Dukes in Good Numbers at Noar Hill. A visit to Noar Hill gave Peacock (14), Duke of Burgundy (12), Orange-tip (5), Small Tortoiseshell (2), Small White (1). A Fabulous day as Mistle Thrushes and little Wrens greeted me as I walked into the site at 10:00 today, with the area seemingly covered in Cowslips, there has been a lot of scrub clearance in some areas. The Duke was very hard to find initially as there was a very cool breeze blowing into the site, but after an hour they seemed to be more active. (12) is a conservative estimate, all males were seen. There were some species very absent from the list, as the Brimstone was absent although in my experience its not a very early riser. I seem to remember when I first visited this site in 1984 the Cowslips were more prolific in many areas, but there has been rabbit problems over the few years, but hopefully the Duke will keep going at this site, as its one of the key sites in the country for t he specie. [Posted by Ashley Whitlock]

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Noar Hill
Photo © Ashley Whitlock
Duke of Burgundy
Photo © Ashley Whitlock

Dingy Skippers flying. Today we visited Noar Hill (SU741318) and saw Brimstone (5 "3m, 2f"), Comma (2), Dingy Skipper (1), Holly Blue (1), Orange-tip (11 "10m, 1f"), Peacock (7), Small Tortoiseshell (2). The Dingy Skipper was seen in the pit opposite the triangle,basking in the sun, on the seed head of a dried grass. In addition to the butterflies we also saw some early purple orchids and a red kite which flew low overhead. [Posted by Alec and Hazel Pratt]

First Dingy Skippers of the Year. Today I visited the Meon Valley (SU710189) and saw Orange-tip (3), Small Tortoiseshell (4), Brimstone (14), Peacock (6), Dingy Skipper (1), Grizzled Skipper (1), Duke of Burgundy (6). A walk around some of the minor sites where the Duke of Burgundy can be found and here the Dingy Skipper and the Grizzled Skipper were on the wing, marking out their territories with the Dukes. The warmth had obviously now awoken the Brimstones as there were several pairs flying in formation, along with many Peacocks. [Posted by Ashley Whitlock]

Orange-tip Mating Pair. Today I visited Magdalen Hill Down (SU504291) and saw Brimstone (16), Peacock (6), Green-veined White (2), Grizzled Skipper (1), Orange-tip (6), Small Tortoiseshell (3), Holly Blue (1), Speckled Wood (1). This included a mating pair of Orange-tip. [Posted by Roger Pendell]

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Orange-tip pair
Photo © Roger Pendell

14 Apr 2014

Swallowtail at Magdalen Hill Down. Today I visited Magdalen Hill Down (SU506293) and saw a single Swallowtail patrolling up and down along the path. On arriving at Magdalen Hill Down two visitors who were leaving told me they had seen a Swallowtail and showed me some photos of it they had just taken. I went in the reserve and soon found the Swallowtail patrolling up and down the path by the hedge, occasionally stopping to land on fence posts, the hedge itself or dropping down on the ground. I had to pinch myself to believe what I was seeing! [Posted by Mike Gibbons]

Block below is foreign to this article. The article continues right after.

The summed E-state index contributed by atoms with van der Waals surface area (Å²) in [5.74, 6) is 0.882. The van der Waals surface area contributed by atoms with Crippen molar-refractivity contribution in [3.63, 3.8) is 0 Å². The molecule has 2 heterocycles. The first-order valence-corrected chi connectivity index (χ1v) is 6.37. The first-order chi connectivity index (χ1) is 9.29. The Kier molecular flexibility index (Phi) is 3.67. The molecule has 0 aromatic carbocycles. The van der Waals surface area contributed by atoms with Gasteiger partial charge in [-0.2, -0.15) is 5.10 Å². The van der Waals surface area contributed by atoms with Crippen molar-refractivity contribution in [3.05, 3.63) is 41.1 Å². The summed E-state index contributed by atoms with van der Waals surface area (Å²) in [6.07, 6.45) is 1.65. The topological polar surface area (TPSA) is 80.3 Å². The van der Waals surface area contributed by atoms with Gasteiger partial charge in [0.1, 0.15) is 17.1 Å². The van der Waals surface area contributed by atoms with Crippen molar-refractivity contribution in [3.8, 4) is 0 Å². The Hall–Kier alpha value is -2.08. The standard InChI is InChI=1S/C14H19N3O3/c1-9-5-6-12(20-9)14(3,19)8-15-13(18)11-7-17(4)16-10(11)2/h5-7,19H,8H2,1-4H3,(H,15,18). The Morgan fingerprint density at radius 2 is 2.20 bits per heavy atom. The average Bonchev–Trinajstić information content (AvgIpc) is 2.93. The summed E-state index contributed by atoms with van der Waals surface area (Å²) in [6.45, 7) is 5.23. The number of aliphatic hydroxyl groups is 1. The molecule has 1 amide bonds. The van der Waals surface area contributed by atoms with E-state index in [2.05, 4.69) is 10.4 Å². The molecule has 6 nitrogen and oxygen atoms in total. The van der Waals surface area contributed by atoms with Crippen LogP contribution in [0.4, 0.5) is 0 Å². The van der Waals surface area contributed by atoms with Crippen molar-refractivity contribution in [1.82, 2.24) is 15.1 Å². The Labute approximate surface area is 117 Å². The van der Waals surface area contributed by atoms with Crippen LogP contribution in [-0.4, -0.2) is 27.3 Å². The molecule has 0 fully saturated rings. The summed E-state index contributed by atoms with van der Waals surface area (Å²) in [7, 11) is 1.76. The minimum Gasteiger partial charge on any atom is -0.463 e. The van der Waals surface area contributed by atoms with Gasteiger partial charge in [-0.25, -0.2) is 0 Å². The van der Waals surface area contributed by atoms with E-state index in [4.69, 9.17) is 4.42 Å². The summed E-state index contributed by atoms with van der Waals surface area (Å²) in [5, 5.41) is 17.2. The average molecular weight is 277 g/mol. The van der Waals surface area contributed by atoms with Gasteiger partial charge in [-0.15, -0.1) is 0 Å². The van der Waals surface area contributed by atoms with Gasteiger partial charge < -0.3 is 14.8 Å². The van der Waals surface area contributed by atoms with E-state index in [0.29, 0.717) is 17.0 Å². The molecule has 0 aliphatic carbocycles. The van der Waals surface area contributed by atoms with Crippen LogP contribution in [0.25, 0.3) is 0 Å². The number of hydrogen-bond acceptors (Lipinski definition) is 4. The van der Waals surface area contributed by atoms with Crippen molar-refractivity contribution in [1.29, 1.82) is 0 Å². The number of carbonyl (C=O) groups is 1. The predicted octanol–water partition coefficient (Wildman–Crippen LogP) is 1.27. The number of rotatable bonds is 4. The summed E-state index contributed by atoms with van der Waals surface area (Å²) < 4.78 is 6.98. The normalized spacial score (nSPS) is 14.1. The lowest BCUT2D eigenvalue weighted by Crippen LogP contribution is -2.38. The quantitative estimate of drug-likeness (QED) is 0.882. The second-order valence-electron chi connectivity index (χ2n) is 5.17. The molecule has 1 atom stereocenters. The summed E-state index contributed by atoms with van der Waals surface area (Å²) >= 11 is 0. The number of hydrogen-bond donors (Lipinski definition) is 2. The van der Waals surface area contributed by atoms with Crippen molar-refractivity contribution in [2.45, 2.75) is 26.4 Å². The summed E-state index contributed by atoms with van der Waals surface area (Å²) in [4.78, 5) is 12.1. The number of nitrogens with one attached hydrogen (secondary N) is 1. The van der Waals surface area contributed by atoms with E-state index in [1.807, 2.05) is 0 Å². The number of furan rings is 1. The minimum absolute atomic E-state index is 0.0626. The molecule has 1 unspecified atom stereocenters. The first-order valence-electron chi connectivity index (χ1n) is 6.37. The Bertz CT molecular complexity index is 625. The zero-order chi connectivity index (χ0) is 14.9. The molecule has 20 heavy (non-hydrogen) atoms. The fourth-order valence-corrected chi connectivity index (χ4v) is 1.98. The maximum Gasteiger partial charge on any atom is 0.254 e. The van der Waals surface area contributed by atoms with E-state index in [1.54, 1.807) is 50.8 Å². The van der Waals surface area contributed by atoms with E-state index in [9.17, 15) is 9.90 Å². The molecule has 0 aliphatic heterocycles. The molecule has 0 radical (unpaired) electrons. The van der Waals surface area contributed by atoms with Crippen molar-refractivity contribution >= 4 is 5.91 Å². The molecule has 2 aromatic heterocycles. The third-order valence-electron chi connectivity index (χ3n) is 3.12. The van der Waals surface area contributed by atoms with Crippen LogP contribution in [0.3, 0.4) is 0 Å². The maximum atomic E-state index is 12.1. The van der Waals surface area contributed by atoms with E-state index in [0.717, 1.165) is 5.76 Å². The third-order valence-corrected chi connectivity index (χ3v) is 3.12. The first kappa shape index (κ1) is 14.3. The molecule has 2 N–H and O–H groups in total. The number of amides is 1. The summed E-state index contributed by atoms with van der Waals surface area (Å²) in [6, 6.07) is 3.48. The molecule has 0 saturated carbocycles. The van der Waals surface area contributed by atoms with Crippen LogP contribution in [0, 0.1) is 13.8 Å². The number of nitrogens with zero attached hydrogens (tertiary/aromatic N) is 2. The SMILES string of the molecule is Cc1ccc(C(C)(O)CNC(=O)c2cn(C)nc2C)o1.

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Swallowtail
Photo © Mike Gibbons

13 Apr 2014

Grizzled Skipper at Butser Hill. Today I visited Butser Hill (Rake Bottom) (SU709206) where the following observations were made: Grizzled Skipper (5), Comma (4), Peacock (6), Brimstone (3), Orange-tip (1 "Male along track approaching from the north"). [Posted by Alan Thornbury]

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Grizzled Skipper
Photo © Alan Thornbury
Grizzled Skipper
Photo © Alan Thornbury

Good numbers of Peacock. Today I visited Micheldever Wood (SU5336) and saw Peacock (15), Speckled Wood (1). I walked from the car park up the east side and into Dodsley Wood and back. Masses of Peacock butterflies. Do not have a full count only an estimate. [Posted by Roger Forster]

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Peacock
Photo © Roger Forster

12 Apr 2014

First Green Hairstreak from the Isle of Wight. Today I visited Whiteways Chalk Pit, Freshwater, IOW (SZ361856) and saw a single Green Hairstreak. The butterfly was not too active in the overcast conditions. [Posted by Peter Hunt]

Duke at Noar Hill. Today I visited Noar Hill (SU744318) where the following observations were I saw Duke of Burgundy (1), Peacock (7), Comma (3), Red Admiral (1), Small Tortoiseshell (2) and Orange-tip (1). [Posted by Nick Lawrence]

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Female Duke of Burgundy
Photo © Nick Lawrence

Good numbers of Small Tortoiseshell. Today I visited Long meadow,Anton Lakes (SU361475) where the following observations were made: Small Tortoiseshell (24), Peacock (3), Speckled Wood (2). Long meadow surveyed after doing a transect on the rest of the nature reserve. This area is off of the transect done for Test Valley Borough Council, but harboured much better results today. [Posted by Graeme Davis]

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Peacock
Photo © Graeme Davis
Small Tortoiseshell
Photo © Graeme Davis

11 Apr 2014

Oxenbourne Down visit. Today I visited Oxenbourne Down (SU710189) where the following observations were made: Comma (1), Small White (1), Peacock (6), Red Admiral (2), Small Tortoiseshell (2). Despite a cooler day, I was pleasantly surprised by what I saw today, although I did get on site a little earlier than normal the sun was trying to make headway, but the blanket of cloud was always going to be the winner. Hence some species were absent from the list. One problem on the down is the continual growth of Gorse, especially on the Duke breeding area, and here scrub has been cut back and the gorse is being tackled, as there are large areas of the chalk-downland left, which should scrub over and allow more growth for the Cowslips. [Posted by Ashley Whitlock]